Identity theft is easier to pull off than we think. Most people are under the impression that the only people that get affected by identity theft are the uninformed, naïve or trusting individuals that become a victim of identity theft. In reality, that couldn’t be further than the truth.
It has been estimated that identity theft costs the economy approximately 1 billion per year and growing. There are new scams and identity theft techniques appearing almost on a weekly basis. As technology and our use thereof changes, the opportunities for thieves to get hold of personal information is on the rise and we all need to become increasingly vigilant, particularly as we transact more and more online.
In the past identity thieves were more interested in stealing credit card information or the cards themselves, maxing the credit card limits and then throwing the credit card/s away. Today's identity thieves are using stolen information buy cars, cell phones get in-store credit and in some cases personal or home loans. The end result of this is that the victim often does not realize that their identity has been compromised until they are refused the opening of new accounts or receive calls asking why they are defaulting on payments. Restoring the victim's credit record could take years to rectify.
Credit report defence
A persons credit report is a record of their financial history, the report details information on the borrowing and spending habits of the individual. The credit report tracks every account that is opened and any skipped payments. If any judgement has been taken against you and the amount of money still owed to creditors.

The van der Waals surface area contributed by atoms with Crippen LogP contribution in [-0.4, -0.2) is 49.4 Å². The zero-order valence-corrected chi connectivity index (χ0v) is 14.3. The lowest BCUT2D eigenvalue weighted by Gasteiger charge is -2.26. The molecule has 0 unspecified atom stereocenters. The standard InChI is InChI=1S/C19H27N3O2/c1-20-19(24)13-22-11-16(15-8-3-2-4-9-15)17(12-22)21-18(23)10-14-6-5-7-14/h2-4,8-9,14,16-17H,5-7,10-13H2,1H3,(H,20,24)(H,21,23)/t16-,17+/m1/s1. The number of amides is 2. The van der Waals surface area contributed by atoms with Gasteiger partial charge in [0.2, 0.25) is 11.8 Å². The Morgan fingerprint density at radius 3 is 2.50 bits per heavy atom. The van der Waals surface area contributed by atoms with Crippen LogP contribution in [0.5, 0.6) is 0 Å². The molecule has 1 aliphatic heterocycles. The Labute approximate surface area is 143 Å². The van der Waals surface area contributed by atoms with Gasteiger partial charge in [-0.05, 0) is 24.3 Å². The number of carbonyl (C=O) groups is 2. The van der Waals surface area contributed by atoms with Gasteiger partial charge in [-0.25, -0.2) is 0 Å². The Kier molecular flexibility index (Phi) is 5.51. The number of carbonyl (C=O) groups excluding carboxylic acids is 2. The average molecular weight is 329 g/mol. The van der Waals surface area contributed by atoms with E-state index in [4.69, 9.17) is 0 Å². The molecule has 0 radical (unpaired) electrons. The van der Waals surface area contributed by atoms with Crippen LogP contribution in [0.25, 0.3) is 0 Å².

Regular checking of your credit ratings report will allow you to examine it and see if anyone has attempted to apply for credit in your name. coupled with this is you can see who has accessed the credit report and when.
Check the report in detail
After you have received your credit report, go through it thoroughly to verify the information provided. Within the report, you will find every creditor that notified to the credit bureau that you have or had credit with them. The information will show the name of the creditor, the date when the account was initially opened, the frequency of payments, how much is still outstanding as well as the credit limit and whether or not there have been any skipped or missed payments.
Also included in the report will be a list of all the inquiries that have been made against your name, letting you check who has looked at your credit report. It is of the highest importance that you find no inquiries that you were/are unaware of as this could be a solid indication that someone is trying to apply for credit in your name.
The public records section is also an important one to look at. The information contained here details any judgments, defaults, and notices and you will be able to see if any legal action has been taken against you for any non-payments on your accounts.
Report it immediately
If after examining your credit report you see entries that lead you to believe you have been a victim of identity theft, immediately contact the credit bureau that supplied you the information and lodge a dispute with them.
Most credit bureaus allow you to do this online by filling out a form. Once you have lodged the dispute with the credit bureau, they have 20 business days to investigate the dispute.
Don’t be a victim
Your credit report can be a very effective tool in the prevention of identity theft. To ensure that you do not become a victim, make sure to regularly check your credit report. Many credit bureaus offer a free report once a year, so take full advantage of this facility. With regular checks on your credit report, you can not only protect your credit history but also help prevent becoming the identity thieves next victim